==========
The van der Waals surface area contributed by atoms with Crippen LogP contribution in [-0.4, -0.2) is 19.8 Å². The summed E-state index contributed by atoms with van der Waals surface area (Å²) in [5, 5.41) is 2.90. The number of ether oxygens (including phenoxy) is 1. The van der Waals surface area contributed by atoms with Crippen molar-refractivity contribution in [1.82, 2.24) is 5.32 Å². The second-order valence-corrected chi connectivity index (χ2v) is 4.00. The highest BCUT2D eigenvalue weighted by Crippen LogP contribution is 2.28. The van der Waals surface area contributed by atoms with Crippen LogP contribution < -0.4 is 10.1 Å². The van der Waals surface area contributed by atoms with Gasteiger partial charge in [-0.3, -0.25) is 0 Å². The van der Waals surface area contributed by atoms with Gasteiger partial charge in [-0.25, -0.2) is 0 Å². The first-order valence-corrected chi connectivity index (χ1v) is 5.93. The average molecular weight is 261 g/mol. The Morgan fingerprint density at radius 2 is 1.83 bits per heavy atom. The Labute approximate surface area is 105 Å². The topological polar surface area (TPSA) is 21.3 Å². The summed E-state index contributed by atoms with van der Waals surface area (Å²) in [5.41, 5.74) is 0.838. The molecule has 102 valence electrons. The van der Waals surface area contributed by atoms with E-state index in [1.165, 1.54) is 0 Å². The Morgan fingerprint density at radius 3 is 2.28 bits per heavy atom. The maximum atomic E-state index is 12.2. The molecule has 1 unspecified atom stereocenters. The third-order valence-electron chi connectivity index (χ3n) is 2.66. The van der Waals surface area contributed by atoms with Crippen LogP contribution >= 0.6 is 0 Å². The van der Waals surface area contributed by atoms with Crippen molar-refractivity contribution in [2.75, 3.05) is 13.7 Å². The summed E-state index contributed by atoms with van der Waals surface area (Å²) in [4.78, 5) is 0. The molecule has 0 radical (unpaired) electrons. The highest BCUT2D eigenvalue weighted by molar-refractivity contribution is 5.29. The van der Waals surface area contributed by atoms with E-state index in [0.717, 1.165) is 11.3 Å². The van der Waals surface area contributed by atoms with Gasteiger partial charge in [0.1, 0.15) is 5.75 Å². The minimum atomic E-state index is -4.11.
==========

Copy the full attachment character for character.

The van der Waals surface area contributed by atoms with Crippen LogP contribution in [-0.4, -0.2) is 19.8 Å². The summed E-state index contributed by atoms with van der Waals surface area (Å²) in [5, 5.41) is 2.90. The number of ether oxygens (including phenoxy) is 1. The van der Waals surface area contributed by atoms with Crippen molar-refractivity contribution in [1.82, 2.24) is 5.32 Å². The second-order valence-corrected chi connectivity index (χ2v) is 4.00. The highest BCUT2D eigenvalue weighted by Crippen LogP contribution is 2.28. The van der Waals surface area contributed by atoms with Crippen LogP contribution < -0.4 is 10.1 Å². The van der Waals surface area contributed by atoms with Gasteiger partial charge in [-0.3, -0.25) is 0 Å². The van der Waals surface area contributed by atoms with Gasteiger partial charge in [-0.25, -0.2) is 0 Å². The first-order valence-corrected chi connectivity index (χ1v) is 5.93. The average molecular weight is 261 g/mol. The Morgan fingerprint density at radius 2 is 1.83 bits per heavy atom. The Labute approximate surface area is 105 Å². The topological polar surface area (TPSA) is 21.3 Å². The summed E-state index contributed by atoms with van der Waals surface area (Å²) in [5.41, 5.74) is 0.838. The molecule has 102 valence electrons. The van der Waals surface area contributed by atoms with E-state index in [1.165, 1.54) is 0 Å². The Morgan fingerprint density at radius 3 is 2.28 bits per heavy atom. The maximum atomic E-state index is 12.2. The molecule has 1 unspecified atom stereocenters. The third-order valence-electron chi connectivity index (χ3n) is 2.66. The van der Waals surface area contributed by atoms with Crippen LogP contribution >= 0.6 is 0 Å². The van der Waals surface area contributed by atoms with Crippen molar-refractivity contribution in [2.75, 3.05) is 13.7 Å². The summed E-state index contributed by atoms with van der Waals surface area (Å²) in [4.78, 5) is 0. The molecule has 0 radical (unpaired) electrons. The highest BCUT2D eigenvalue weighted by molar-refractivity contribution is 5.29. The van der Waals surface area contributed by atoms with E-state index in [0.717, 1.165) is 11.3 Å². The van der Waals surface area contributed by atoms with Gasteiger partial charge in [0.1, 0.15) is 5.75 Å². The minimum atomic E-state index is -4.11.